• Find ILO IP on a HP server with Linux

    If you forgot what iLO IP has been defined on your linux server and you are working remotely on it, don’t worry, you can still retrieve it with a common tool called¬†ipmitool – available on most of the distros with standard packages:

    [admin@myserver /]# ipmitool lan print
    Set in Progress : Set Complete
    Auth Type Support :
    Auth Type Enable : Callback :
    : User :
    : Operator :
    : Admin :
    : OEM :
    IP Address Source : Static Address
    IP Address :
    Subnet Mask :
    MAC Address : 1a:2b:3c:4d:56:78
    SNMP Community String :
    BMC ARP Control : ARP Responses Enabled, Gratuitous ARP Disabled
    Default Gateway IP :
    802.1q VLAN ID : Disabled
    802.1q VLAN Priority : 0
    RMCP+ Cipher Suites : 0,1,2,3
    Cipher Suite Priv Max : XuuaXXXXXXXXXXX
    : X=Cipher Suite Unused
    : c=CALLBACK
    : u=USER
    : o=OPERATOR
    : a=ADMIN
    : O=OEM

    If you’re getting such an error when you are using the command:

    [admin@myserver /]# ipmitool lan print
    Could not open device at /dev/ipmi0 or /dev/ipmi/0 or /dev/ipmidev/0: No such file or directory

    This means you just need to enable some modules before:

    [admin@myserver /]# modprobe ipmi_devintf
    [admin@myserver /]# modprobe ipmi_si
  • Quit telnet – Escape character

    Stuck with a telnet session that refuses to give you hand back on console?
    No worries… You just have to know the correct command to sort this out!

    When you are opening a telnet connection, you probably got something like:

    user@server# telnet 80
    Connected to
    Escape character is '^]'.

    So, if you want to quit, you just have to use the “escape character” as indicated. But this character is not designed to be typed with 2 characters like “^” and then “]” – you have to use a direct command that can be different depending on your OS:

    • Windows: Ctrl + $
    • Linux: Ctrl + Alt Gr + ]
    • Mac OS: Ctrl + $

    And press Enter once you inserted this escape character so you can get the standard telnet prompt and be able to type quit to exit the prompt.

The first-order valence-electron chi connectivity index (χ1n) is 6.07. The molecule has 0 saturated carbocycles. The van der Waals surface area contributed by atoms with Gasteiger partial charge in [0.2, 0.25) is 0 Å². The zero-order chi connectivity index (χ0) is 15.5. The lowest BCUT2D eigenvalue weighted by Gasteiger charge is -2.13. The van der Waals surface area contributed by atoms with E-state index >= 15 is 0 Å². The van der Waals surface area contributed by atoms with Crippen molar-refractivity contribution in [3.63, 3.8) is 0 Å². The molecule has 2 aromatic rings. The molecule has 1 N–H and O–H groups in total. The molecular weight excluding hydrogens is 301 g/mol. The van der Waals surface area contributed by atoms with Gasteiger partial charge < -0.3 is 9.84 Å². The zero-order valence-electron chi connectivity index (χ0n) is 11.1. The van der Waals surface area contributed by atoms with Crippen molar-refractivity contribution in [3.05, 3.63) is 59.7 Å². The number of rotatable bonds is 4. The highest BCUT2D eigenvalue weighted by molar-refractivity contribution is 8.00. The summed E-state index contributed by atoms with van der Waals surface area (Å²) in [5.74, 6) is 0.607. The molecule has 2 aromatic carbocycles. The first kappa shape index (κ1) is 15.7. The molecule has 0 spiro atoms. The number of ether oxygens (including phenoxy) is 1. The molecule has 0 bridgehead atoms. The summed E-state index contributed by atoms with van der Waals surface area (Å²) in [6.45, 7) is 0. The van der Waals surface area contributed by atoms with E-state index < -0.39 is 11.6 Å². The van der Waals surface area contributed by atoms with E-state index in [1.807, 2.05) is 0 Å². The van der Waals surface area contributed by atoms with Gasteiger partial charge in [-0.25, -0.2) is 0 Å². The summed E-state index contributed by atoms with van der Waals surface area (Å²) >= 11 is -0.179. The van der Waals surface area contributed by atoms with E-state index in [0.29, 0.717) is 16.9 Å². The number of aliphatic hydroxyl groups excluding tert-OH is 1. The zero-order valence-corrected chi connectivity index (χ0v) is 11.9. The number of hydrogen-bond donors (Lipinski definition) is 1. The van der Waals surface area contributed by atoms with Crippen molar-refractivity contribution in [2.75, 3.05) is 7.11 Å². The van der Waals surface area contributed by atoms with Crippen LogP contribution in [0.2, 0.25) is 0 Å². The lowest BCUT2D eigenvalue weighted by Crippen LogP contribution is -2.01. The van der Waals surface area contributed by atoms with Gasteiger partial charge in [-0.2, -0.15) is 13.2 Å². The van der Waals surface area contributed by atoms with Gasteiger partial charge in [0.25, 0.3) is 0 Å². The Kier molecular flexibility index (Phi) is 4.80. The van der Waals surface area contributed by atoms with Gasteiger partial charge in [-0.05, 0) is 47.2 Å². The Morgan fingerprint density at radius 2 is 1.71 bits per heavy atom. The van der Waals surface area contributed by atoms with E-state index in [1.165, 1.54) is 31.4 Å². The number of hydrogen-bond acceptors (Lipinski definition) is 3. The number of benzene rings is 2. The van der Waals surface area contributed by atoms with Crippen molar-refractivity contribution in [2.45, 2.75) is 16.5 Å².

This will result in a command like:

    telnet> quit
    Connection closed.

    And here you go – you’re out of telnet ūüôā !

  • Display time with history command

    When you are using the¬†history¬†command on a UNIX system, by default, you’re only getting an action list with numbers but no date and/or time to complete this history. For that, you have to define an environment variable¬†HISTTIMEFORMAT¬†that will describe how you want to display the timestamp for each command.

    To display the timestamp temporarily (during session), you can just export the variable before sending the command:

    $export HISTTIMEFORMAT="%d/%m/%y %T " ; history

    You will get:

    2021  01/04/17 11:54:04 systemctl list-units
    2022  01/04/17 11:54:10 systemctl list-unit-files
    2023  01/04/17 11:54:15 cd /etc/
    2024  01/04/17 11:54:33 ls -lsta
    2025  01/04/17 11:54:33 ps auxw | grep apache
    2026  01/04/17 11:54:35 date
    2027  01/04/17 11:54:35 cd ..
    2028  01/04/17 11:54:37 cd /var/log
    2029  01/04/17 11:54:37 ls -lsta
    2030  01/04/17 11:54:40 cat messages
    2031  01/04/17 15:48:44 history
    2032  01/04/17 15:48:51 export HISTTIMEFORMAT="%d/%m/%y %T " ; history

    If you want to keep that display for a future session, you have to add this variable to your bash profile and reload your profile:

    $echo 'export HISTTIMEFORMAT="%d/%m/%y %T "' >> ~/.bash_profile
    $source ~/.bash_profile